European Commission Paves Way for FinTech Growth in 2017

By Rebecca Martin for LTP

Last month, the European Commission established a Financial Technology Task Force to “help FinTech innovation reach its full potential in Europe” in 2017. Alongside this, the commission also launched their Start-up and Scale-up Initiative that aims to “give Europe’s many innovative entrepreneurs every opportunity to become world-leading companies.”

Is it a coincidence that the Fintech Task Force (FTTT) and entrepreneurial initiative have been launched by the European Commission at the same time?  In a word, no.

Innovators are the Driving Force of FinTech

The phenomenal surge in FinTech is being driven by innovative startups and scaleups that are looking to compete with, redefine and transform the traditional financial system and infrastructure. The FTTT has been set up to catalyze the ‘substantial untapped disruption potential’ that these FinTech innovators are set to bring to the table in 2017.

So why is the finance industry in particular so easy to disrupt? Traditionally, this industry is weighed down by legacy architecture and processes that are easily targeted and transformed by agile, innovative startups.

In the new digital economy, consumers are accustomed to content on demand, user-friendly interfaces and advanced automation tools that anticipate their needs. And that includes your employees, colleagues and clients. FinTech startups are shaking up B2B as much as they are B2C, transforming business processes to enable smart companies to be agile and compete.

Over the past six years, FinTech has been largely focused on banking and retail payments. However, the FinTech market is maturing and bringing with it greater diversification, with innovators seeking to disrupt and enhance elements the whole way along the financial services value chain.

As such, startups and scaleups that specialize in insurance (InsurTech), blockchain technologies, artificial intelligence, automation and data and analytics are all set to rise in 2017, as part of the wider FinTech movement.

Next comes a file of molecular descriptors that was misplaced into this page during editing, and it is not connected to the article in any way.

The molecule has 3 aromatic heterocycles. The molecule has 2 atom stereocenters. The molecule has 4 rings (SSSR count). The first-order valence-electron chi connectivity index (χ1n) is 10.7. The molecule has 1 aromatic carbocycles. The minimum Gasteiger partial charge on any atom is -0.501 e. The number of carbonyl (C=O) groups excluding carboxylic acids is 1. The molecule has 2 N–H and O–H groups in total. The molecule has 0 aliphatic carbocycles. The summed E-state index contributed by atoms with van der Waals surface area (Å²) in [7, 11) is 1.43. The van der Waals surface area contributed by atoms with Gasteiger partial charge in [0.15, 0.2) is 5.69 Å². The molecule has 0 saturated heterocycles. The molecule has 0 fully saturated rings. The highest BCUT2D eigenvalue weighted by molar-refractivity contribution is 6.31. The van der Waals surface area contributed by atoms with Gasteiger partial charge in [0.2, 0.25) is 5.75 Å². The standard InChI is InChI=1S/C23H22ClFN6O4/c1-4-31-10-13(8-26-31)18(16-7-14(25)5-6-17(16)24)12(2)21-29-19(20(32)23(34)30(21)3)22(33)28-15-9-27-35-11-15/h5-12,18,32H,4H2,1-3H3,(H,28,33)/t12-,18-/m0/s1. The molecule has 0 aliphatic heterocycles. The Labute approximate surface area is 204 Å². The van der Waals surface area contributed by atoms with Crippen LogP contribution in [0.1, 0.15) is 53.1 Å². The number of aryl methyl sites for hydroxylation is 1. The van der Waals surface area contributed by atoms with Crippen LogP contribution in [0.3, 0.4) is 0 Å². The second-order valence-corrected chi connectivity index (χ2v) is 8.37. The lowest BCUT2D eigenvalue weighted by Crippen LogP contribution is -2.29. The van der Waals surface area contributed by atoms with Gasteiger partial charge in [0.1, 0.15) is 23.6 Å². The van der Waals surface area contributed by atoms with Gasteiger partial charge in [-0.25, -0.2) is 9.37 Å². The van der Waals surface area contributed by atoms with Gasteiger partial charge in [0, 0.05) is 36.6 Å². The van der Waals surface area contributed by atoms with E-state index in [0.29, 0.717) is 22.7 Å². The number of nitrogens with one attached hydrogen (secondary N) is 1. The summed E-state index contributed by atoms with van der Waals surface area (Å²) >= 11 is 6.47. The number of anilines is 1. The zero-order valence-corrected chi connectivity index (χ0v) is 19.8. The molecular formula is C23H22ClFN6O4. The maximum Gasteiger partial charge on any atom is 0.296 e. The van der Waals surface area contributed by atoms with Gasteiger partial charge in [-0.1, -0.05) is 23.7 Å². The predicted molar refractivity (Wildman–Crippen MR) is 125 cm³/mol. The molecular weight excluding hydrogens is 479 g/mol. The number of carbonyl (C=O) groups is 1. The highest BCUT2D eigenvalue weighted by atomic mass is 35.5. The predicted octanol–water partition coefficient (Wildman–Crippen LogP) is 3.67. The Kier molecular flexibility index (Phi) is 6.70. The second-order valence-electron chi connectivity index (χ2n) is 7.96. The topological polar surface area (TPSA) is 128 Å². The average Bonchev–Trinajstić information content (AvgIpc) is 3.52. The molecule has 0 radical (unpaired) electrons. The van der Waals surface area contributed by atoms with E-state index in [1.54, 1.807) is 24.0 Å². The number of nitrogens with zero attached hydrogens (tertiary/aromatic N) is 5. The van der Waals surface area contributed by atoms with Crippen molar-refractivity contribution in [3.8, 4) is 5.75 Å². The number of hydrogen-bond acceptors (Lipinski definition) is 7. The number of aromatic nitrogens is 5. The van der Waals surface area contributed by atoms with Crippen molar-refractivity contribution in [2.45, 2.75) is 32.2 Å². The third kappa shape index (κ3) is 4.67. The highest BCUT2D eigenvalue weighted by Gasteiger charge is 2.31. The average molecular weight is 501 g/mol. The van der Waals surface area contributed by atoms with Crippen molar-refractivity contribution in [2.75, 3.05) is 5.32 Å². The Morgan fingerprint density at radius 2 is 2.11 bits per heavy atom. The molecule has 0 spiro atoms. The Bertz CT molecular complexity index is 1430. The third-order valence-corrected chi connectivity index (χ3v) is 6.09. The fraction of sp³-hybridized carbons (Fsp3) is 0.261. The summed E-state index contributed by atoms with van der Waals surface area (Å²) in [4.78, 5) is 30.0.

2017 Is the Year of FinTech

The FinTech revolution has only just begun. The seismic aftershocks of Brexit and the US political elections have impacted the global markets and, specifically, investment in FinTech worldwide. Bucking the upwards trend in investment, KPMG and CB Insights report in their ‘Pulse of Fintech’ report that:

‘Overall global investment in FinTech companies across both venture-backed and non-venture-backed companies totaled US$2.9 billion in Q3’16. Q3’16 saw VC-backed FinTech funding drop 17 percent to US$2.4 billion, while deal activity fell 12 percent to 178 deals.’

However, this is set to change as the aftershocks begin to settle in 2017 and investors become less cautious. (It is also worth noting that the benchmark from 2015 is phenomenally high. 2015 will be remembered as a year of successful FinTech IPOs, with companies such as PayPal, Square, WorldPay and First Data achieving multi-billion-dollar market capitalisations and twenty new FinTech unicorns – private companies with a valuation of over $1 billion.)

In the US, although the deal sizes in Q3’16 were smaller (amounting to just under $1bn), the total number of deals remained high. And overall, the view of year-to-date FinTech investment shows a positive trend:

“Fintech funding is down this quarter, but it in no way reflects a lack of interest among investors, particularly corporates who see FinTech as a way to leapfrog ahead of the competition,” says Brian Hughes, Co-Leader, KPMG Enterprise. “This interest will continue to grow as corporates are looking to take advantage of the opportunities FinTech provides.”

So What’s Next?

The European Commission’s Fintech Task Force and Start-up initiatives showcase what an exciting year 2017 is going to be. And this isn’t just big news for the Fintech players themselves. This will affect all companies (and consumers), as innovative financial platforms and tools start to infiltrate and transform all industries.

Nowhere is this more applicable than in Europe, as we experienced first-hand when we were asked to dine with the Belgian and Dutch Royal Families as part of a tech innovation drive between our countries.

2016 has been a year of political and economical uncertainty in Europe, and worldwide. But FinTech is not slowing down – it is only just maturing. I for one am excited at what next year will bring.

First appeared at LTP